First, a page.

CACD Community Forum Wrap-up
I want to discuss the incredible Community Forum that took place at the Mississauga Valley Community Centre hosted by Ron and Sonia Cunningham.
CACD hosts community forums annually and this year it was in-person and was a great turnout with meaningful discussions. The topic was Racism, Discrimination, Prejudice and Hate Crime, which is a very strong and difficult topic to discuss for many people. The kind and encouraging environment of CACD allowed for a deeper and more open discussion with the panellists and audience. The forum focused on the challenges that BIPOC youth face such as access to mental health resources, barriers in the education and employment sector, and police interaction and why these issues occur including the root causes of systemic racism and social determinants of health.
Did you know that 43% of hate crimes in 2017 were motivated by hatred of race or ethnicity? Or that racialized Canadians earn an average of 81 cents to the dollar compared to other Canadians. Or that employers are about 40% more likely to interview a job applicant with an English-sounding name despite identical education, skills, and experience? We need to talk about this and that is what CACD did.
The first forum was held on April 13th and featured the panellists: Amna Mohammed, Karan Wadhwa, Renne Wallace, Fatima Samji, Rajpreet Lotay, Brennan Bempong and Wintson LaRose, Host Ron Cunningham, Moderator Len Carby, and Evaluators Dr. Julian Hasford and Kisha Goode Each panellist came from a different career, whether it was a student, mental health worker, or entrepreneur – they are all people of colour and who are victims of discrimination. Each panellist was asked a question by the facilitator and answered based on their knowledge and lived experience. The discussion was strong and lively and most importantly relatable. In the end, the audience was given time to ask questions to the panellist, where there were so many wonderful questions and not enough time leftover. The first forum was a wonderful start and set the stage for part two.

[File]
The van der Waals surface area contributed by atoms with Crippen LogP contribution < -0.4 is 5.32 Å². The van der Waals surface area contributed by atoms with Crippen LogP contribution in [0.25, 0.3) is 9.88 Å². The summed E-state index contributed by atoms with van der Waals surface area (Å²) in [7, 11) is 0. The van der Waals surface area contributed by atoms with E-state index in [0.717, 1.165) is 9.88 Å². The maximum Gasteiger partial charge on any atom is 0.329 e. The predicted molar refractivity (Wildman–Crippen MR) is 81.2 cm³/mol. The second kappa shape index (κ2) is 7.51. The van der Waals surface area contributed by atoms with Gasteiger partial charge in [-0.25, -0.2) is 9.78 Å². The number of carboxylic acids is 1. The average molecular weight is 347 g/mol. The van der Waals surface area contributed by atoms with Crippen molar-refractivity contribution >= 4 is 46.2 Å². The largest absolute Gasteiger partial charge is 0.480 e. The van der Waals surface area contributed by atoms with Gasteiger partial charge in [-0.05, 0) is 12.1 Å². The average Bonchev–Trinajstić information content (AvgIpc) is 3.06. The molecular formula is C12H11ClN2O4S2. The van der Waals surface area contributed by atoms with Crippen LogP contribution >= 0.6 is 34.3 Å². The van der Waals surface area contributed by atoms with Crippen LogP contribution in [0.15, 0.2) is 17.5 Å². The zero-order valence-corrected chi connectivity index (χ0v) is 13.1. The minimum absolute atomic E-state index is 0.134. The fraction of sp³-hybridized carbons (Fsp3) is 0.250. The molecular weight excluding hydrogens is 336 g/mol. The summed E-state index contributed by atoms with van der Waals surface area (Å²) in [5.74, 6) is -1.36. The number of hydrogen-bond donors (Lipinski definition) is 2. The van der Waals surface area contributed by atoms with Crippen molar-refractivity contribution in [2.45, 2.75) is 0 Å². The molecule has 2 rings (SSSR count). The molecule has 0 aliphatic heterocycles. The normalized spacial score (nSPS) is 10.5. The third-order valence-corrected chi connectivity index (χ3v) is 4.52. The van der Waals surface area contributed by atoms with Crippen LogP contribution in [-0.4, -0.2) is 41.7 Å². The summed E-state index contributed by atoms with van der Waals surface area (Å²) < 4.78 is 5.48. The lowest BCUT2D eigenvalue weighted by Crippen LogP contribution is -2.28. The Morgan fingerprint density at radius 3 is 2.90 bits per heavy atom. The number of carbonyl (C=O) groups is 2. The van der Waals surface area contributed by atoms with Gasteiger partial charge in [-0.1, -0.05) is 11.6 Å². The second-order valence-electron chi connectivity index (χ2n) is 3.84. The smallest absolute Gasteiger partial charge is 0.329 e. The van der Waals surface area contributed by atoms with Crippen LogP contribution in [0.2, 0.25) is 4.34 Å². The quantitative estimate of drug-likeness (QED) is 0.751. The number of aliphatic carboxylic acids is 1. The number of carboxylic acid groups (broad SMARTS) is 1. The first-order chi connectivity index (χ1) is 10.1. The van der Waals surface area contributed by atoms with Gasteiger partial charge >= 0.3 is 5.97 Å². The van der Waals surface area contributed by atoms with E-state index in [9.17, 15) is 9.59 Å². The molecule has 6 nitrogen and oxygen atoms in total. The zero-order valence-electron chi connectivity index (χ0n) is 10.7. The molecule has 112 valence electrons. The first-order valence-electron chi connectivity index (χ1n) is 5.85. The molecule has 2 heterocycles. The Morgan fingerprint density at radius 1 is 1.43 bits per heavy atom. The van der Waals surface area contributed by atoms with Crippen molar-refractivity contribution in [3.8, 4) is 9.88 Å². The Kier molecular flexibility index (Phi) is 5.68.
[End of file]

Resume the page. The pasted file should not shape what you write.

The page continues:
The second forum was held on June 15th and featured the panellists: Fatima Samji, Feras Ismail, Hubert Hiltz, Dr. Anthony Hutchinson, Indira Quintasi Orosco, Tanjin Ashraf, Colin McClean and Norma Fay Nicholson. Similar to the first one, each panellist came from different career paths of academia, law and order, community leaders, mental health professionals, and EDI. They shared their personal experiences and stories of their lives and family and friends and how we can take action on these experiences and make a change. They had an open and honest conversation about the challenges BIPOC youth faced and how professionals such as the panellist can help support the youth. They explored strategies for creating a more inclusive and equitable community for BIPOC youth and discussed ways to combat hate and promote understanding. The panellists also discussed the most pressing challenges and obstacles in advancing practical and successful solutions in school systems and gained ideas to foster allyships and advocacy efforts. At the end of the advocacy-driven discussion, the audience members asked critical questions which became thought-provoking for the rest of the night.
Together we can take action to make our community a place where we all feel safe, valued, respected, and heard. I want to thank everyone who came and if not, there’s always a tomorrow to share your voice.